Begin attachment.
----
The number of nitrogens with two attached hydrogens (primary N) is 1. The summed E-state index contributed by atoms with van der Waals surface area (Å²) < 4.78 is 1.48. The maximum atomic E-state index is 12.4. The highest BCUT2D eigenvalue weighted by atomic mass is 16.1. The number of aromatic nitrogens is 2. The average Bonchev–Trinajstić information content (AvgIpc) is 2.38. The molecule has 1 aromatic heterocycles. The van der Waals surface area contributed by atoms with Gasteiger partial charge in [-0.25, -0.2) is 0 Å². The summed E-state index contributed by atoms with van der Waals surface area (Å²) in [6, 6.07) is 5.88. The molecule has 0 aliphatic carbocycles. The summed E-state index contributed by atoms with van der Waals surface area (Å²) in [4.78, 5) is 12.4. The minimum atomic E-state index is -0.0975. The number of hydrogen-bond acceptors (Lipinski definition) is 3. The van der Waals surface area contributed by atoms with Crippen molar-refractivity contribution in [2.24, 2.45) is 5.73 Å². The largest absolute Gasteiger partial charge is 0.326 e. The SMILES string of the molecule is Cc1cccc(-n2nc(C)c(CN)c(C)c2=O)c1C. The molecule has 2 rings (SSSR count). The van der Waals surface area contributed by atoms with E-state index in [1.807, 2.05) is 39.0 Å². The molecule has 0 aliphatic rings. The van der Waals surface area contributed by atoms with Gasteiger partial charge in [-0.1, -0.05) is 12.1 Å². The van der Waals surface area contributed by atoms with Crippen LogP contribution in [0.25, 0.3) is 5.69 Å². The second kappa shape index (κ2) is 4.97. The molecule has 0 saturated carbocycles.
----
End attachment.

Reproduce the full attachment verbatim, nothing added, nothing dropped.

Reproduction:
The number of nitrogens with two attached hydrogens (primary N) is 1. The summed E-state index contributed by atoms with van der Waals surface area (Å²) < 4.78 is 1.48. The maximum atomic E-state index is 12.4. The highest BCUT2D eigenvalue weighted by atomic mass is 16.1. The number of aromatic nitrogens is 2. The average Bonchev–Trinajstić information content (AvgIpc) is 2.38. The molecule has 1 aromatic heterocycles. The van der Waals surface area contributed by atoms with Gasteiger partial charge in [-0.25, -0.2) is 0 Å². The summed E-state index contributed by atoms with van der Waals surface area (Å²) in [6, 6.07) is 5.88. The molecule has 0 aliphatic carbocycles. The summed E-state index contributed by atoms with van der Waals surface area (Å²) in [4.78, 5) is 12.4. The minimum atomic E-state index is -0.0975. The number of hydrogen-bond acceptors (Lipinski definition) is 3. The van der Waals surface area contributed by atoms with Crippen molar-refractivity contribution in [2.24, 2.45) is 5.73 Å². The largest absolute Gasteiger partial charge is 0.326 e. The SMILES string of the molecule is Cc1cccc(-n2nc(C)c(CN)c(C)c2=O)c1C. The molecule has 2 rings (SSSR count). The van der Waals surface area contributed by atoms with E-state index in [1.807, 2.05) is 39.0 Å². The molecule has 0 aliphatic rings. The van der Waals surface area contributed by atoms with Gasteiger partial charge in [-0.1, -0.05) is 12.1 Å². The van der Waals surface area contributed by atoms with Crippen LogP contribution in [0.25, 0.3) is 5.69 Å². The second kappa shape index (κ2) is 4.97. The molecule has 0 saturated carbocycles.